With its feints at horror and pathos, the third Star Wars film (1983) is the most Disney-esque in its emotional outline, yet that outline is buried beneath an obnoxiously hyped-up pace (a la Raiders of the Lost Ark) that reduces the emotions to rubble. There is hardly any point in discussing the direction of a picture like this, in which almost every shot has been predetermined by the requirements of the special effects, yet director Richard Marquand (Eye of the Needle) fluffs the two or three real opportunities he has, rendering the long-delayed character climaxes with a chilly indifference. Interestingly, the advent of sexuality in the Star Wars universe (with the revelation of Carrie Fisher's navel) is coupled with a resurgence of infantile imagery (with the swarms of teddy-bear Ewoks). If the trilogy has grown at all over its course, it's in terms of commercial calculation—even the confusions of the narrative seem deliberately planted to encourage repeat viewings. With Mark Hamill and Harrison Ford.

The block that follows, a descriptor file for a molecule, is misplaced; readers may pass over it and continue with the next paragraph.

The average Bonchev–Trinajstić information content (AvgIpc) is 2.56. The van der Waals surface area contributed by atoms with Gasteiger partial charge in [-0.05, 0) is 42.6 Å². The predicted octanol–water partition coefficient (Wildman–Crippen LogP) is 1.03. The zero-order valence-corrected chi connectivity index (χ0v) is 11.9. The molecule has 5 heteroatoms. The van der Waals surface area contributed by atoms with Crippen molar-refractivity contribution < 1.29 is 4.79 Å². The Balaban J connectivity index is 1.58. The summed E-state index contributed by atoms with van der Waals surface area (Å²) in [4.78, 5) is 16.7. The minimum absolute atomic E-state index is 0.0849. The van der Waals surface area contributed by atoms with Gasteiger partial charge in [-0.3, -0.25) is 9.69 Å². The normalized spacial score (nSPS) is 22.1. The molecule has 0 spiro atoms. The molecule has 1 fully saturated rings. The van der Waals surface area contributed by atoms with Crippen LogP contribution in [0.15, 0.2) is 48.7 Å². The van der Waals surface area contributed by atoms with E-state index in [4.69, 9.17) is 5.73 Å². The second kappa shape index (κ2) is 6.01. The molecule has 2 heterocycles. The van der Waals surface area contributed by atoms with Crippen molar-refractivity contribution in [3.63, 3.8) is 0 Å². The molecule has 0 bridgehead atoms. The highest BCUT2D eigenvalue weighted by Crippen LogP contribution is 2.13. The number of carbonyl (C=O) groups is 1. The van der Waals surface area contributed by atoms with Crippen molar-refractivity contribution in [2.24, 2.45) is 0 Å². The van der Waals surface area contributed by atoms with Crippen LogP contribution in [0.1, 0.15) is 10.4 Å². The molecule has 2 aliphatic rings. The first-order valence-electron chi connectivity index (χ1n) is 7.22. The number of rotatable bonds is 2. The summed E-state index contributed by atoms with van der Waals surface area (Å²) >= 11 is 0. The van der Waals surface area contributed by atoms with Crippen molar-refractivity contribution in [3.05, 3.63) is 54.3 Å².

By Dave Kehr